Keywords: ethnomethods, positioning, claiming, organisation, institution, human-animal relationship, visually impaired.


Jiří Kabele: Heuristická strategie odborného studia společenských záležitostí [593]

Abstract: Heuristic methodology attempts to outline the justifications, philosophical assumptions, and rules for the scholarly study of human affairs in order to prevent such study from violating the rights of others and enable it to produce valuable knowledge. To solve this problem, the author draws theoretical support from his game-coordination solution to the agency/structure dilemma and takes inspiration from Garfinkel’s concept of ‘doing sociology’ and from the ‘epistemology’ of the independent justice-seeking court, which for centuries has developed procedural principles and rules that balance the protection of human rights with effective investigation. The study of human affairs is conceived as a sequence of three types of choices – search, hermeneutic, and presentation choice – in order to guarantee that such study become a responsible strategic and epistemological game. The resulting heuristic strategy is characterised in mainly procedural terms by the two closely related principles: of study independence and of review.

Keywords: accountability, civil rights, ethical review, heuristic choice, justice making, methodology, neutrality, research ethics.

Jiří Nekvapil, Ivan Leudar: Znovu k 11. 9. 2001: Jak se „dělá historie“ v politickém diskurzu [619]

Abstract: Drawing on ethnomethodology, this article addresses what participants do as ‘practical historians’ – how they use and produce history in and through their activities. Specifi cally, it studies how historical contingencies are built into antagonistic political talk and to what effect. To that end, the authors revisit three of their own papers, all of which analysed how the 9/11 attacks in the United States were represented. The authors reanalyse the texts focusing on how the protagonists in the confl ict (Bush, Blair and bin Laden) ‘did history’. The analysis reveals two related methods of ‘practicing history’: one is to situate contemporary events relative to historical antecedents and so provide them with history-contingent meanings; the other is to constrain the historical understanding of the events in future.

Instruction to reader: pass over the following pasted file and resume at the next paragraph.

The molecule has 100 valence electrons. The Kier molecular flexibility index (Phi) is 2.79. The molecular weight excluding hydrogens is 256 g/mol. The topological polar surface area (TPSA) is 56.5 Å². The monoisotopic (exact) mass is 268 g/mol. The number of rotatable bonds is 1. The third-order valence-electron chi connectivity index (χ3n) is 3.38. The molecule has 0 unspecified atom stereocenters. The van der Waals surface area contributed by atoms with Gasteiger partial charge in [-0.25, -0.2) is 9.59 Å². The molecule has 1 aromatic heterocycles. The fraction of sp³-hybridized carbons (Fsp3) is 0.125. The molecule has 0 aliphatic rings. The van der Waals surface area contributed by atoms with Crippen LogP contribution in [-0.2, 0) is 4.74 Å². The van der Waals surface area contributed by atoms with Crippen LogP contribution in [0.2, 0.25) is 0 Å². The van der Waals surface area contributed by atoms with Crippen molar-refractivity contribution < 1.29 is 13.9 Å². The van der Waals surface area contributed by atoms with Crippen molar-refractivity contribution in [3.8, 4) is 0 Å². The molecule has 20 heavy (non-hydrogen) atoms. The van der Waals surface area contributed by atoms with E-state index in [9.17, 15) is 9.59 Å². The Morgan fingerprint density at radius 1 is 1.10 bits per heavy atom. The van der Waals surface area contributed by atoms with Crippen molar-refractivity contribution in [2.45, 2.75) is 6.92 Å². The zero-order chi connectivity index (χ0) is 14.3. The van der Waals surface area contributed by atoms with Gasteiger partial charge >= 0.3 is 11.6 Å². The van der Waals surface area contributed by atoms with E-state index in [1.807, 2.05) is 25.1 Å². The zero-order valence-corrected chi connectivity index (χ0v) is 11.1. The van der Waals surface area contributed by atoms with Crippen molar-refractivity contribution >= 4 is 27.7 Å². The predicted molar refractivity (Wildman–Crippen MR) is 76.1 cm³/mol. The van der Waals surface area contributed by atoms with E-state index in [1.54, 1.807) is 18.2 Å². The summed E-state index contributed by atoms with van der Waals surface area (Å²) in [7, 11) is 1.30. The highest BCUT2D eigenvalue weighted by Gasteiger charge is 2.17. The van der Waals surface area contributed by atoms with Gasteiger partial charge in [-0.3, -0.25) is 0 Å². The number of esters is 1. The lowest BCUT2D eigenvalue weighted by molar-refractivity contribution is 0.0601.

Keywords: political discourse, historicity, use of history, practical historian, ethnomethodology, reanalysis of discourse, 9/11, Bush, Blair, bin Laden.


Jiří Nekvapil: Stephen Hester, David Francis (eds.): Orders of Ordinary Action: Respecifying Sociological Knowledge [643]

Iva Měrková Pecáková: Rod Watson: Analysing Practical and Professional Texts. A Naturalistic Approach [645]

Petr Kaderka: Eric Livingston: Ethnographies of Reason [649]

Jaroslav Peregrin: Ivan Leudar, Alan Costall (eds.): Against Theory of Mind [652]

Martin Hájek: Michael Lynch, Simon A. Cole, Ruth McNally, Kathleen Jordan: Truth Machine. The Contentious History of DNA Fingerprinting [656]

Martin Paleček: Phil Hutchinson, Rupert Read, Wes Sharrock: There is No Such Thing as a Social Science: In Defence of Peter Winch [659]

Martin Havlík: Emanuel A. Schegloff: Sequence Organization in Interaction. Volume 1. A Primer in Conversation Analysis [662]

Lydie Fialová: Anssi Peräkylä, Charles Antaki, Sanna Vehviläinen, Ivan Leudar (eds.): Conversation Analysis and Psychotherapy [666]

Martin Havlík: Cecilia E. Ford: Women Speaking Up. Getting and Using Turns in Workplace Meetings [670]

Jan Křeček: Richard Fitzgerald, William Housley (eds.): Media, Policy and Interaction [674]

Klára Vomastková: Jadwiga Šanderová, Olga Šmídová et al.: Sociální konstrukce nerovností pod kvalitativní lupou [677]